It’s an okay film. I couldn’t get too emotionally involved, and if a sports movie can’t do that, then it never has a Japanese’s chance in Godzilla Tokyo of being anything more than okay.
Rule of Two Notice: As with some lukewarm feelings toward comedies tend to change over time, so did my perception of The Replacements. Going back to rewatch it, Keanu still blew, but I was laughing a heckuva lot more. Not only did I really love the wildly diverse team makeup, but their constant bickering and sniping (particularly in a huddle during their first game, when they’re discussing plays so loudly the other team can hear) is hysterical. As a sports movie, it’s still kinda weak… but as a comedy, it’s been moved back into my “A-OkeyDokey” pile.
PoolMan’s Rating: I’ve never in my life so wanted to be a sumo wrestling football player.
PoolMan’s Review: Sports movies and me have a mixed past. You have some funny stuff, you have some crap, and you have some Sunday afternoon UPN specials (ie. more crap). Far too often sports movies in general, and football and baseball movies in particular, fall into terrible cliche within 5 seconds of the opening title shot. Of course, you will spend the entire movie cheering for an underdog team/player/psycho, it’s a given. Wouldn’t be much of a movie if all you did was cheer on last year’s championship team, would it? (“Damn it guys, we’re the New York Yankees! We HAVE to win a 17th consecutive World Series! I’ve got Ferraris to buy!”) Heck, if anyone can create a football movie without using ANY cliche that has appeared in a previous sports movie I’ll eat my underpants!
But cliche ridden as The Replacements inevitably turns out to be, it was just way too much fun. I watched it at a family dinner with my parents, my brother, and my aunt and uncle. Although watching the segments with the strippers with your mother in the room can be rather unnerving, we had an absolute blast. Particularly when we all started arguing about what dance the team was doing in the jailhouse, and Auntie Sherrie got up and started dancing WITH them! What a riot! I guess it wasn’t the Electric Slide after all…
But I digress. I do that.
The basic truth behind all sports movies is that they’re extremely character based, particularly when you have teams. You have to have a cast of misfits who don’t get along with each other but still have chemistry with one another. Throw in some racial slurs, add a fat guy if at all possible, blend, chill, and serve! Does this movie stray from that formula? Nay, I say! It embraces it! Sumo wrestlers! Black gangstas! Welsh soccer… people. Psycho ex-cops! A deaf dude that everyone picks on, but the team stands up for! Oh, and an ass of a regular quarterback, and his heroic, oh so nice to old ladies replacement. (probably Keanu Reeves’ most likeable character ever, by the way.)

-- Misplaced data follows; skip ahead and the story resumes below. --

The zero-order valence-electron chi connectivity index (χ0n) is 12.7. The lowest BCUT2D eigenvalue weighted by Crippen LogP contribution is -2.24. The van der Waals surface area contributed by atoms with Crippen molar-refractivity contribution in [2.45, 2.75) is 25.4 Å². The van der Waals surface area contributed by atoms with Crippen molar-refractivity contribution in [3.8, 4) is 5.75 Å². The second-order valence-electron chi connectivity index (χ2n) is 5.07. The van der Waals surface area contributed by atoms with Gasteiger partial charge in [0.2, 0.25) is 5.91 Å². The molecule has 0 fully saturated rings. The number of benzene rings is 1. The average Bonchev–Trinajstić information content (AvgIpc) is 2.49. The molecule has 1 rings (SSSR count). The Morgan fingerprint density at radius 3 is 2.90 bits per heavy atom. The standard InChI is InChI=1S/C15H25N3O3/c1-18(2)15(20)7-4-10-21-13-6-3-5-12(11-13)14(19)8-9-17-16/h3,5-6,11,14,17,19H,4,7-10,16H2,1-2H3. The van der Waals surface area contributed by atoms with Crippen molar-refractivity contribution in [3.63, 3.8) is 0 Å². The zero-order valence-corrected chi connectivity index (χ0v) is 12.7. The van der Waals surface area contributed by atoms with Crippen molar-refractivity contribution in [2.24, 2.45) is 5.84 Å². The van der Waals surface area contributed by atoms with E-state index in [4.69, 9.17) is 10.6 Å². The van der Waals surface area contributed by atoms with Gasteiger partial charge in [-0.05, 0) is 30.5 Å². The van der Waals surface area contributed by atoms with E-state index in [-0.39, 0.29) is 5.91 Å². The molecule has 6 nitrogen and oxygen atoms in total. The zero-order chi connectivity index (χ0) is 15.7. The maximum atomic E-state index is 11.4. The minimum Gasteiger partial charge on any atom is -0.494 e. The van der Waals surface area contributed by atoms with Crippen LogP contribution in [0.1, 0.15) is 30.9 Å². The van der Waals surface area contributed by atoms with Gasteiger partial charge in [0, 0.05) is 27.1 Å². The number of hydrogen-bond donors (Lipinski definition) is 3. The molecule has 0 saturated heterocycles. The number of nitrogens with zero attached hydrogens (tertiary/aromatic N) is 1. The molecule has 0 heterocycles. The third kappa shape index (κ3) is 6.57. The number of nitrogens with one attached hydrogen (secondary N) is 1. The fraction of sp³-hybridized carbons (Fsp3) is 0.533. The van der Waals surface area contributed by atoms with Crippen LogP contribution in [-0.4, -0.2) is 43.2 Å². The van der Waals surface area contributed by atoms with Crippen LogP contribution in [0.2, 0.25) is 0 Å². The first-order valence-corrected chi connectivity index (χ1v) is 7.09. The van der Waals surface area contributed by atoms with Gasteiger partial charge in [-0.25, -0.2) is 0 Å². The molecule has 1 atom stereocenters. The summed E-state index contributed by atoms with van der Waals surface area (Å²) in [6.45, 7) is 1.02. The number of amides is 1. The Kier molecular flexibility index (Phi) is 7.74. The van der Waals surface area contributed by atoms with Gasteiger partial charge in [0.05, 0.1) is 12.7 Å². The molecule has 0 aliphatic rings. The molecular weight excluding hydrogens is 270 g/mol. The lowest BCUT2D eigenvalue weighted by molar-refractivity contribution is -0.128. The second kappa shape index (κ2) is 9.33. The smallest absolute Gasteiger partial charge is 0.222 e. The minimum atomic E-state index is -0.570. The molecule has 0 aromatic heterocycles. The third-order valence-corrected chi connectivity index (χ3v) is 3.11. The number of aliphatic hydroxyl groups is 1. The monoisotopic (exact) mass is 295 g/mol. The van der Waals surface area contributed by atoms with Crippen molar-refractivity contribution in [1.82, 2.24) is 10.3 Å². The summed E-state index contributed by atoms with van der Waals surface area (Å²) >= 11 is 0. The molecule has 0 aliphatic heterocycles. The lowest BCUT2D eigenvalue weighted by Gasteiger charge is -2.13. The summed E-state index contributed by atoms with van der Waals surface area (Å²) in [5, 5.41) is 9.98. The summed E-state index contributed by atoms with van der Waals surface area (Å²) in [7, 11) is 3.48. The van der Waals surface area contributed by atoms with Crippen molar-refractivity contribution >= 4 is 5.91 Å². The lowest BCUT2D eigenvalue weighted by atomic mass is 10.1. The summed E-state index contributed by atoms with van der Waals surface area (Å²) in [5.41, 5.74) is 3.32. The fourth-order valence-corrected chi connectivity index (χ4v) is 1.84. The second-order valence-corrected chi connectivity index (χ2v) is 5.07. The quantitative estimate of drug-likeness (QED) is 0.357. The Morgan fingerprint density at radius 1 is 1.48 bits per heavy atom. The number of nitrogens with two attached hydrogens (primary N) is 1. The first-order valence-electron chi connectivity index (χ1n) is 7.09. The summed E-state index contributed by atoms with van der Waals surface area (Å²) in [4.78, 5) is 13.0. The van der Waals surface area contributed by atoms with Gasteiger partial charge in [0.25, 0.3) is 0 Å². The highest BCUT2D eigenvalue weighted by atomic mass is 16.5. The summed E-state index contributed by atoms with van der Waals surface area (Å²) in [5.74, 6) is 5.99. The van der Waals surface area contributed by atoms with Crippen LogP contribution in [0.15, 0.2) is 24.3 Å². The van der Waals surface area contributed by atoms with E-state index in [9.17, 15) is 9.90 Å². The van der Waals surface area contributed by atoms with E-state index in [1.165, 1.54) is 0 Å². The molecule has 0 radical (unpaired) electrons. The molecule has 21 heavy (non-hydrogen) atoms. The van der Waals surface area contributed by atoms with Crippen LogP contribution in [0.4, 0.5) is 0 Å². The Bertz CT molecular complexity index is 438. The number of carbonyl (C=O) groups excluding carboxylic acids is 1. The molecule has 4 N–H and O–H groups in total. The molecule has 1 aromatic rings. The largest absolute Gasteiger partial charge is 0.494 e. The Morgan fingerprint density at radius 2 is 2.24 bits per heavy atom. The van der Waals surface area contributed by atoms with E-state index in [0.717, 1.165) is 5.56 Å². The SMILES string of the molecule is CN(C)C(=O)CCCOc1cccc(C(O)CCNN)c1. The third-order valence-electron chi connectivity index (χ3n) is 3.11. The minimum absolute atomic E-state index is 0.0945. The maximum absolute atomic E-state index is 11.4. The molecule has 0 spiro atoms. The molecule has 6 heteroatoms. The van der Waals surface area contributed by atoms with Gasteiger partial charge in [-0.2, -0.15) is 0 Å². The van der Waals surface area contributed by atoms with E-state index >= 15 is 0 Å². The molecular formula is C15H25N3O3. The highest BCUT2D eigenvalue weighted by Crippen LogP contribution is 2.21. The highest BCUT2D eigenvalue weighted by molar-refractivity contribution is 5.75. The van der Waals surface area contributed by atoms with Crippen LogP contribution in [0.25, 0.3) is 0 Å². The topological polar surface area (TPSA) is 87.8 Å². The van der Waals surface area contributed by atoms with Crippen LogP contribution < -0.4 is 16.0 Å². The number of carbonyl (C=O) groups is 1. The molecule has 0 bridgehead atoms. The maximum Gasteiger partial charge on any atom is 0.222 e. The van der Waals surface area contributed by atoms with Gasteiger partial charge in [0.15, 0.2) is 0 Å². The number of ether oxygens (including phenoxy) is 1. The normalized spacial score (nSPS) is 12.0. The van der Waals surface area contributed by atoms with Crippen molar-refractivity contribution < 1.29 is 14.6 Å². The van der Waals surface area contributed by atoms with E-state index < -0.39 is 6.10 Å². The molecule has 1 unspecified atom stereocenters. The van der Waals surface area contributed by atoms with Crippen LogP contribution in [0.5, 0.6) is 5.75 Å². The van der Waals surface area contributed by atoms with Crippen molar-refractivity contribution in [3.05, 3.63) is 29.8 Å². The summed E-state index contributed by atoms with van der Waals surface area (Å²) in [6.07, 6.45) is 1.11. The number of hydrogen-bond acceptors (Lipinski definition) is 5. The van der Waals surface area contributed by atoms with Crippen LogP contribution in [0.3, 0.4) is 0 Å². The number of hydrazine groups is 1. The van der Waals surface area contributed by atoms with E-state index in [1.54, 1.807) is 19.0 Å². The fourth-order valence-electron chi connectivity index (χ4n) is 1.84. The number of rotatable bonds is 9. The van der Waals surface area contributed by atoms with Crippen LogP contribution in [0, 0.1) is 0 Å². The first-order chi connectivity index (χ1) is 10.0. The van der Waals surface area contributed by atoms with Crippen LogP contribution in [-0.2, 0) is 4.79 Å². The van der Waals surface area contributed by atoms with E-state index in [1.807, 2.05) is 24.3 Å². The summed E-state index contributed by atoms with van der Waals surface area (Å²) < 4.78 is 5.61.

Thankfully, the tired old formula works great, and you’ll find yourself cheering on our nutty heroes more than once. Actually, my brother and I became nearly rabid with excitement every time Bateman (Jon Favreau) stepped on the field with his eternally bleeding nose and started smashing people like the Incredible Hulk. We actually started yelling “Bateman! Bateman!”. We’re easily led. But look at Favreau in Swingers, and look at him here. You’d think they lobotomized him or something. It’s awesome.
What can I say? Football movies are about as original as Justin’s Canadian jokes. They’re never going to get any newer. But at least they can still be funny. (the football movies can, anyway) I got more out of this than I’d expected to, and I bet you will too.
- Keanu Reeves, who gained 23 pounds for this role, was apparently able to throw the football about 15 yards when he first came into this film’s training camp. By the midway point of production, he was throwing some 50 or 60 yards downfield.
- Washington runs their first play in the first game from the 7 yard line. They took a touchback on the opening kickoff, then took two five yard “delay of game” penalties. Therefore, the first play should have started on the 10 yard line.